The 2-year-old wants a toy tea set. The 10-year-old wants a wallet. Another kid’s hoping for a pogo stick.
Pretty average Christmas gifts. But these aren’t average kids. And the wish-list gifts are not all-encompassing seasonal obsessions. They are heartbreaking distractions.
But as heartbreaking distractions go, a pogo stick is probably a pretty good choice.
“I didn’t even know they still made pogo sticks,” said Marcus Ditty, development and operations director for Appetite 4 Life.
That doesn’t mean too much. Ditty should not be considered a toy-expert.
“I wouldn’t know the difference between a skateboard and a scooter,” he said, standing in a room containing both a skateboard and a scooter, as well as mounds of other toys.
Ditty looked around the room. There were Tonka trucks and a Sit’n Spin. There were clothes and books. There were bags of unknowns that’d require a shake and a guess.
“This is crazy,” Ditty said, holding up a pink Disney Princess bike.
These toys are destined for kids who might not otherwise have too much under the tree this Christmas. Like many other charitable organizations, Appetite 4 Life strives to brighten some holidays by collecting donated gifts for children.
But this toy drive is a little different. Take last year, for example, when they moved Christmas a few days up on the calendar. They did that so a mother—who was beating the diagnostic odds each day she lived past Thanksgiving—and a child could celebrate the season.
“We actually took the Christmas presents to the hospital early so she could have Christmas with her child,” Ditty said.
Appetite 4 Life collects Christmas gifts for area children whose lives have been impacted by HIV. Some of the children are infected with the disease, while others have family members who are sick.
Ditty describes the overall experience as “very moving.”
“It’s really, really moving when you see all these donors and how involved they get with these kids,” he said.
While he doesn’t know too much about toys—“Legos were Legos when I was growing up”—Ditty seems to have a pretty good handle on the human condition. Or, at least he’s pretty good at shining light into dark places.
One year, he recalled, the Gulf Breeze Police Department donated all the bikes it had impounded. The Appetite crew loaded up a van and spread the joy.
“Seeing the look on their faces,” Ditty reflected. “They were jumping up and down, they couldn’t control the excitement. It was very moving.”
This is the fourth year the organization has conducted its 56 Fund. The first year, the group served 56 children—hence the name—that were already plugged into the meal-providing charity. Last year, that number was up to 87.
“We’re looking to do at least that or more this year,” Ditty said.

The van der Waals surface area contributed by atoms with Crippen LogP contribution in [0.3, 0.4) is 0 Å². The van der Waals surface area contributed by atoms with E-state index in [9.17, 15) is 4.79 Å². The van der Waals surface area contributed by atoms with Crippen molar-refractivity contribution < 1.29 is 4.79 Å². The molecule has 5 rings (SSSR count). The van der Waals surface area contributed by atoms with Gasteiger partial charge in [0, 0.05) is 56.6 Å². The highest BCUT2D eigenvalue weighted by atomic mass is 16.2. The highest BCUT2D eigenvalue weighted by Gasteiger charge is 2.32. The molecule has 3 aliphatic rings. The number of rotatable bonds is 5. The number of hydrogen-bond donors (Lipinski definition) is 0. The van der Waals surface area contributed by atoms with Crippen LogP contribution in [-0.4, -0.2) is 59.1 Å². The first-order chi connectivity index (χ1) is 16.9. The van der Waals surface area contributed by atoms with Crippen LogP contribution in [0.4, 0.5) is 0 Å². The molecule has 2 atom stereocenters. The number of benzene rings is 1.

Appetite 4 Life accepts donated gifts from community members and delivers them to the children. But there’s a little more to it.
“It’s not that they’re getting a present for Christmas,” Ditty explained. “They’re getting their present.”
Instead of taking generic donations to random kids, Appetite finds out what each child on its list is hoping to get for Christmas.
“So, it’s not just a canned here’s-your-doll, you’re-2-years-old-here’s-you’re-doll,’” Ditty said. “We take the time to actually go and talk to the kids and ask them what they want for Christmas.”
The requests are the same as any American kid might make. Bikes and skateboards. Even clothes, though Ditty suspects that may have been a parental write-in. This year, one little girl wants singer Taylor Swift’s new perfume.
“I know, right?” Ditty laughs. “—it’s kids.”
For someone who’s an admitted novice when it comes to toys—“I was the kid asking for books”—Ditty has his work cut out for him. He stood amongst Appetite’s stash of toys and surveyed the task in front of him.
“I get to play Santa Claus today,” he said.
The presents will be delivered a few days before Christmas. While most of the wish-list items have been donated, Ditty said there’s usually a few last-minute needs if there are people still wishing to contribute (give Appetite 4 Life a call at 470-9111).
“It’s never too late,” he said, adding that the group is already organizing next year’s toy drive.
Most of the gift requests are fairly modest (humbling even, considering the circumstances). The kids know they need to stick to a $25 limit—not that the donors pay attention to that guideline.
“Razor Scooters are not $25,” Ditty laughed.
While there’s plenty of fun and games in Appetite’s bag of Christmas cheer, some gifts reflect the maturity of a child facing the harshness of their unfortunate reality.
“We had one kid last year, all she wanted was books,” Ditty said.
Asking for books for Christmas. That is impressive. But the girl—the oldest child in her family—was requesting books well below her reading level.
“The reason she wanted the books was so that she could read to her twin sisters,” Ditty explained. “It really makes you take a step back and look at your life.”